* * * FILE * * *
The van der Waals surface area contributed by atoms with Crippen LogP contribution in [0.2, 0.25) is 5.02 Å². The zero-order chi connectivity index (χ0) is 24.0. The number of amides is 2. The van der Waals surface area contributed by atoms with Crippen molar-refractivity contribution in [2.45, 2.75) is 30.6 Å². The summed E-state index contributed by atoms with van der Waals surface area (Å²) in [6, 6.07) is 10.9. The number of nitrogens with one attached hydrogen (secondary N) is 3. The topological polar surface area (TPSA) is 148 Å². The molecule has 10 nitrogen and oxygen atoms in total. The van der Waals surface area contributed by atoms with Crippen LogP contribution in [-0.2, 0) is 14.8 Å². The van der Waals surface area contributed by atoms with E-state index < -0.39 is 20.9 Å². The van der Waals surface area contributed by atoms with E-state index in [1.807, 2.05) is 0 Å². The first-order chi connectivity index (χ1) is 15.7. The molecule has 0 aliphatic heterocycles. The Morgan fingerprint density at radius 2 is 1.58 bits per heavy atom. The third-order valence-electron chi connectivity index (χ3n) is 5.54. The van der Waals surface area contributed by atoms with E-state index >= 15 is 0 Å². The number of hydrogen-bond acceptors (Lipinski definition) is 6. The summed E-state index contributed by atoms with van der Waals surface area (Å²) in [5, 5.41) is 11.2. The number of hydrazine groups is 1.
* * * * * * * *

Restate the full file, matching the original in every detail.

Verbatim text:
The van der Waals surface area contributed by atoms with Crippen LogP contribution in [0.2, 0.25) is 5.02 Å². The zero-order chi connectivity index (χ0) is 24.0. The number of amides is 2. The van der Waals surface area contributed by atoms with Crippen molar-refractivity contribution in [2.45, 2.75) is 30.6 Å². The summed E-state index contributed by atoms with van der Waals surface area (Å²) in [6, 6.07) is 10.9. The number of nitrogens with one attached hydrogen (secondary N) is 3. The topological polar surface area (TPSA) is 148 Å². The molecule has 10 nitrogen and oxygen atoms in total. The van der Waals surface area contributed by atoms with Crippen LogP contribution in [-0.2, 0) is 14.8 Å². The van der Waals surface area contributed by atoms with E-state index < -0.39 is 20.9 Å². The van der Waals surface area contributed by atoms with E-state index in [1.807, 2.05) is 0 Å². The first-order chi connectivity index (χ1) is 15.7. The molecule has 0 aliphatic heterocycles. The Morgan fingerprint density at radius 2 is 1.58 bits per heavy atom. The third-order valence-electron chi connectivity index (χ3n) is 5.54. The van der Waals surface area contributed by atoms with E-state index >= 15 is 0 Å². The number of hydrogen-bond acceptors (Lipinski definition) is 6. The summed E-state index contributed by atoms with van der Waals surface area (Å²) in [5, 5.41) is 11.2. The number of hydrazine groups is 1.